We have the familiar euclidean result
Theorem EC1
Suppose that K is a euclidean circle with centre C and radius r,
and that the chord AB of K passes through the fixed point P.
PAPB = r^{2}  PC^{2} if P is inside K,
PAPB = 0 if P is on K, and
PAPB = PC^{2}  r^{2} if P is outside K.
This can be proved quite easily using the Cosine Formula.
Note that this implies that the value of PAPB is independent of the choice
of the chord AB as long as P lies on the line AB.
Following this, it is natural to define p(P,K), the power of P
with respect to K
as PC^{2}  r^{2}, where r is the radius and C the centre of K.
For two circles K and L, we define the radical axis
of the circles K and L as
the locus R(K,L) = {Q : p(Q,K) = p(Q,L)}.
Theorem EC2
If K and L are circles with centres C and D, then the radical axis R(K ,L) is
(1) a line perpendicular to CD if C ≠ D, and
(2) the empty set otherwise.
This leads almost imediately to
Theorem EC3
Suppose that K, L and M are circles such that the radical axes
R(K,L), R(L,M) and R(M,K) exist. If any two of the axes
intersect, then all three are concurrent.
Of course, in euclidean geometry, lines either meet or are parallel, so we
can rephrase the result as "the radical axes are parallel or concurrent".
Here, we prove analogues for hyperbolic circles.
Theorem HC1
Suppose that K is a hyperbolic circle with centre C and radius r,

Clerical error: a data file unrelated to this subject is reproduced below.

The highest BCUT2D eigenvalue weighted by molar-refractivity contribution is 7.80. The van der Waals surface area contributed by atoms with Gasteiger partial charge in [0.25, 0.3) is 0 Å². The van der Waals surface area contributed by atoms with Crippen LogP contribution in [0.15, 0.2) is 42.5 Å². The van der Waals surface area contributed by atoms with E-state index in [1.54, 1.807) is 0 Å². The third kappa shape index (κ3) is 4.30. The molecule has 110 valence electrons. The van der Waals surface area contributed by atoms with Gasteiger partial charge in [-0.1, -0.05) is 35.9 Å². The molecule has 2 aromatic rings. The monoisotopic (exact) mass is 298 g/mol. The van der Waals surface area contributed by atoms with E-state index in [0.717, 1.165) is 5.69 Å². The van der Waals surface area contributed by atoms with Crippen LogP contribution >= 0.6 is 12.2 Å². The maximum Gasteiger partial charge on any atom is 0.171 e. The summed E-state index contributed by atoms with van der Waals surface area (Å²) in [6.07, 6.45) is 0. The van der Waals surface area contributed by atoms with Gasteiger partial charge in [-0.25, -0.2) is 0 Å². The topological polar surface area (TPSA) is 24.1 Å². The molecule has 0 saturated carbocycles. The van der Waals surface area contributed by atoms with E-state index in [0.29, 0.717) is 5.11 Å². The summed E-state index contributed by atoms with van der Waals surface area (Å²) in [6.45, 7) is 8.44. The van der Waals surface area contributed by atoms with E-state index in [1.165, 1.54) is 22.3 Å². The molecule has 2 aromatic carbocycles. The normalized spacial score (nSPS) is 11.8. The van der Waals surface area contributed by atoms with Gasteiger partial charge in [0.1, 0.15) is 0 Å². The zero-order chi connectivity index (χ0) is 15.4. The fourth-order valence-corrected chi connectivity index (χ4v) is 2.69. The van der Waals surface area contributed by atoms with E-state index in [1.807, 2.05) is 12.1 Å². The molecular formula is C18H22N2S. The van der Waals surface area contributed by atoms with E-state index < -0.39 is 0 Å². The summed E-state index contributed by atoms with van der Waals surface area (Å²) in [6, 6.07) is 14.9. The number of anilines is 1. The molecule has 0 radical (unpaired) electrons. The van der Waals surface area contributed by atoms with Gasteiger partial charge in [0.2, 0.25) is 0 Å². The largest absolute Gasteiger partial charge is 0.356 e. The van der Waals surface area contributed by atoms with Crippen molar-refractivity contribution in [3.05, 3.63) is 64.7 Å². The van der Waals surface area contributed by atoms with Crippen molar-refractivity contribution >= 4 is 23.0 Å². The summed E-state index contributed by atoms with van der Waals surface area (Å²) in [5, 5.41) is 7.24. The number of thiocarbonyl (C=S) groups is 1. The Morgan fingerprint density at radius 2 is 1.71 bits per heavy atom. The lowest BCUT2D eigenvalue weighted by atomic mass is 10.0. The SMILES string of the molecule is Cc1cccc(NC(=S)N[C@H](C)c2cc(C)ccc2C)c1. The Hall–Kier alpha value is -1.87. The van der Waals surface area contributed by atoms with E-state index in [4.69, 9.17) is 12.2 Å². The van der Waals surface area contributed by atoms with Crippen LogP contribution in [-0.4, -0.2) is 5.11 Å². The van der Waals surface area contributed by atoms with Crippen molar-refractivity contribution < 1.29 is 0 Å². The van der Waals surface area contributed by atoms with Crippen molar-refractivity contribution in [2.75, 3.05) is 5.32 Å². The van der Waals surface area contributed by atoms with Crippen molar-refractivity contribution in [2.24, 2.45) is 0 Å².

and that the chord AB of K passes through the fixed point P.
Let d(P,A) = a, d(P,B) = b and d(P,C) = c. Then
sinh(a+b)/(sinh(a)+sinh(b)) = cosh(r)/cosh(c) if P is inside K,
sinh(a+b)/(sinh(a)+sinh(b)) = 1 if P is on K,
sinh(a+b)/(sinh(a)+sinh(b)) = cosh(c)/cosh(r) if P is outside K.
proof
This allows us to calculate the length of the hyperbolic tangents from a
point P external to a hyperbolic circle L = K(C,r). If a hyperbolic tangent
from P touches L at A. Then this cuts L in the "chord" AA. The Theorem
shows that if a = d(P,A), and c = d(P,C), then
sinh(a+a)/(sinh(a)+sinh(a)) = cosh(c)/cosh(r), so that
cosh(a) = cosh(c)/cosh(r). This can also be obtained from the hyperbolic
version of Pythagoras's Theorem.
We now define the hyperbolic power of the point P with respect to the hyperbolic
circle L = K(C,r) as hp(P,L) = cosh(d(P,C))/cosh(r) and the
hyperbolic radical axis of two hyperbolic circles L and M
as the locus
hR(L,M) = {Q : hp(Q,L) = hp(Q,M)}.
Theorem HC2
If L and M are the hyperbolic circles K(C,r) and K(D,s),
and
d(C,D) = t, then the hyperbolic radical axis hR(L ,M) is
(1) a hyperbolic line perpendicular to CD if
e^{t} < cosh(r)/cosh(s) < e^{t}, and
(2) the empty set otherwise.
proof
If hyperbolic circles L and M meet at A and B, then we have
hR(A,L) = 1 = hR(A,M) and hR(B,L) = 1 = hR(B,M)
Thus A and B lie in hR(L,M). From the theorem, the axis is a hyperbolic
line, so it must be the hyperbolic line AB.
If A = B, so the hyperbolic circles touch at A. Then A lies on the radical axis
and the perpendicularity condition shows that the radical axis is the common
hyperbolic tangent at A.
Theorem HC2 leads almost imediately to
Theorem HC3
Suppose that K, L and M are hyperbolic circles such that the hyperbolic radical
axes
hR(K,L), hR(L,M) and hR(M,K) exist. If any two of the axes intersect,
then all three are concurrent.
Proof
If two of the radical axes meet, we may as well assume that hR(K,L) and
hR(L,M)
meet at a point Q. Then hp(Q,K) = hp(Q,L) and hp(Q,L) = hp(Q,M). Then
hp(Q,L) = hp(Q,M), so Q also lies on hR(L,M) as required.